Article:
But in the past six months, I've been pretty prolific. RUM RUNNER, WATCHED TOO LONG, and WEBCAM, with LAST CALL coming up, and more on tap for later in the year. I was planning on selling the audio rights to Brilliance, but my old buddy Blake Crouch told me I was foolish for not self-pubbing audio since the royalties are so much better.

The seed was planted in my head, but I still didn't connect the dots until we were at Bob's house and my wife said, "You should ask him if he wants to narrate your books."

Right. Then I could call Bill Gates and ask him to overclock my CPU.

But my wife pushed it. So, expecting a no, I gave Bob the worst pitch ever, "If this is something you might consider, maybe you could try it, but I have no idea if it'll make any money because I haven't done it before and it'll probably take a long time to do and you might hate the book, so if you don't want to try, it's totally cool, I don't want to push you or anything, really. It was Maria's idea."

Bob surprised me by saying yes.

And that's the story of how I self-published RUM RUNNER, narrated by Bob Walkenhorst, whom I was listening to thirty years ago because I liked heavy metal.

Life is funny, isn't it?

Now, I'd really like to say that RUM RUNNER is easily the greatest audiobook ever recorded.

And I can say that, because it's true.

Bob nailed it. He hit the right notes for the humor, and for the suspense. His characterizations are up there with the best I've ever heard. His pace is impeccable. The whole things sounds great.

If you like my work, you'll love this. If you like audiobooks, you'll love this. If you have ears and a pulse and understand English, you'll love this. This will stand up to any audiobook produced by anyone.

And yes, that's me voicing my character, Harry McGlade.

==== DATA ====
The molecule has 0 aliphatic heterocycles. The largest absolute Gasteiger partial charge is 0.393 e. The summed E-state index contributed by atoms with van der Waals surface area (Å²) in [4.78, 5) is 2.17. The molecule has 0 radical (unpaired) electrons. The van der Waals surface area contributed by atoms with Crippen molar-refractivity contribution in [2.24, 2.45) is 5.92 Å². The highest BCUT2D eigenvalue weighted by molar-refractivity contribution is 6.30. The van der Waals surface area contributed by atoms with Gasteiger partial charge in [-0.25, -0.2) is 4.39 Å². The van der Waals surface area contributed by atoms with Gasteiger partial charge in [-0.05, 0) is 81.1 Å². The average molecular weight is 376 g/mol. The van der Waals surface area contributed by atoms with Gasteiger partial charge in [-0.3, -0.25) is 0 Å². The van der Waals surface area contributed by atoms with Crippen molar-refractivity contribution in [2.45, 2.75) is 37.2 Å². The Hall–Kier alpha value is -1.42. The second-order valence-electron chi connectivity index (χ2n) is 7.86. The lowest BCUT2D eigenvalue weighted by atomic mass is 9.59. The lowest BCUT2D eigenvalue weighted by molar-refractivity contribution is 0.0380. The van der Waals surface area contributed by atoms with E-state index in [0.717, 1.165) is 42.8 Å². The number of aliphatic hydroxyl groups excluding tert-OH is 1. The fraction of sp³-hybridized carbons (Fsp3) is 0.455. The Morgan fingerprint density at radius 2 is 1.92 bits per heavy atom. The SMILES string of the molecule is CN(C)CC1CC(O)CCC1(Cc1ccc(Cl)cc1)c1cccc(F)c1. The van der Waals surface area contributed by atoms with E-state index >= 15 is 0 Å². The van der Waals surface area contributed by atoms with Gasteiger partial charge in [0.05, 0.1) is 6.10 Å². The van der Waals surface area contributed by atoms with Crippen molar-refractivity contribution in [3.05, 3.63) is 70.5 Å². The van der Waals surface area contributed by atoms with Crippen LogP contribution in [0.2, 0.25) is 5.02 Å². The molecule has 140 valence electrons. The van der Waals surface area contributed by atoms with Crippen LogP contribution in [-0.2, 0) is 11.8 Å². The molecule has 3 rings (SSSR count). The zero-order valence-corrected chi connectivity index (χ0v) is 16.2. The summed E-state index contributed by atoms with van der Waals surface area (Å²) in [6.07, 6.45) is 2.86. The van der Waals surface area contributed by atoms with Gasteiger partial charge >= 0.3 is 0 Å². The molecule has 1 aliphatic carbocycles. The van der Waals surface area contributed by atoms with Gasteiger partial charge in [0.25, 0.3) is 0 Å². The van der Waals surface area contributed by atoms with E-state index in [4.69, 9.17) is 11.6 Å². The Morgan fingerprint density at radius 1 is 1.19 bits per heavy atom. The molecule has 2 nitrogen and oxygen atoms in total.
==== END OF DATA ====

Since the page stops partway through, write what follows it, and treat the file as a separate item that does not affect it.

I had expectations that were probably too high, and perhaps I’m still too much of a fanboy to be fully objective, but I really love how Bob has interpreted the work. His voice is terrific (obviously, the guy is a rock star), but he went above the call of duty to create specific voices and mannerisms for the different characters to make them all stand out. He’s got a very good sense of comic timing, he pours on the pathos during the emotional scenes, and he makes the book better.

I invited Bob to answer a few questions about the process.

Joe sez: So this is a first for you. Not reading aloud—I’m pretty sure you’ve done that before—but performing an audiobook. What are your initial thoughts?

Bob: It is a rather LARGE task. Fun, but large. Your books, and Rum Runner specifically, cover such a wide range of emotions and moods. From terror to love, graphic violence to painfully immature humor. You bring it all, and I've done my best to bring it to audio-life. From gangstas, to babies, to a damn parrot. Then there is the whole gigantic data management of keeping all the chapters and sections in order.

Joe: How does this compare to recording music?